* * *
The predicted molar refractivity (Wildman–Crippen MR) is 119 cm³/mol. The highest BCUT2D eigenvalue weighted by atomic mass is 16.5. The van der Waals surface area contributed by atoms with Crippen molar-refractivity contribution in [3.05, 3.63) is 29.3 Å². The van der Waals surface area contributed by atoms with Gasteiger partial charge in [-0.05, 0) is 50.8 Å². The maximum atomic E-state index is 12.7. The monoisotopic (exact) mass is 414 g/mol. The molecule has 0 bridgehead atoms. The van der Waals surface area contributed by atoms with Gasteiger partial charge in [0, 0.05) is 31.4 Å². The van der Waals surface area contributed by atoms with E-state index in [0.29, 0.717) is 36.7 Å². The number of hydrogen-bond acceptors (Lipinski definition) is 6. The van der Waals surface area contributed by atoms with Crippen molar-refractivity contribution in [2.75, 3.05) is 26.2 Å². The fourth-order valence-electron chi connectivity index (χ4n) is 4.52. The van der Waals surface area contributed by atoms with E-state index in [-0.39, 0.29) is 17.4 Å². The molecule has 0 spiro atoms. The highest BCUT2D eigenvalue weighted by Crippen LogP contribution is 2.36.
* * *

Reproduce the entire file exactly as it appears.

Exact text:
The predicted molar refractivity (Wildman–Crippen MR) is 119 cm³/mol. The highest BCUT2D eigenvalue weighted by atomic mass is 16.5. The van der Waals surface area contributed by atoms with Crippen molar-refractivity contribution in [3.05, 3.63) is 29.3 Å². The van der Waals surface area contributed by atoms with Gasteiger partial charge in [-0.05, 0) is 50.8 Å². The maximum atomic E-state index is 12.7. The monoisotopic (exact) mass is 414 g/mol. The molecule has 0 bridgehead atoms. The van der Waals surface area contributed by atoms with Gasteiger partial charge in [0, 0.05) is 31.4 Å². The van der Waals surface area contributed by atoms with E-state index in [0.29, 0.717) is 36.7 Å². The number of hydrogen-bond acceptors (Lipinski definition) is 6. The van der Waals surface area contributed by atoms with Crippen molar-refractivity contribution in [2.75, 3.05) is 26.2 Å². The fourth-order valence-electron chi connectivity index (χ4n) is 4.52. The van der Waals surface area contributed by atoms with E-state index in [-0.39, 0.29) is 17.4 Å². The molecule has 0 spiro atoms. The highest BCUT2D eigenvalue weighted by Crippen LogP contribution is 2.36.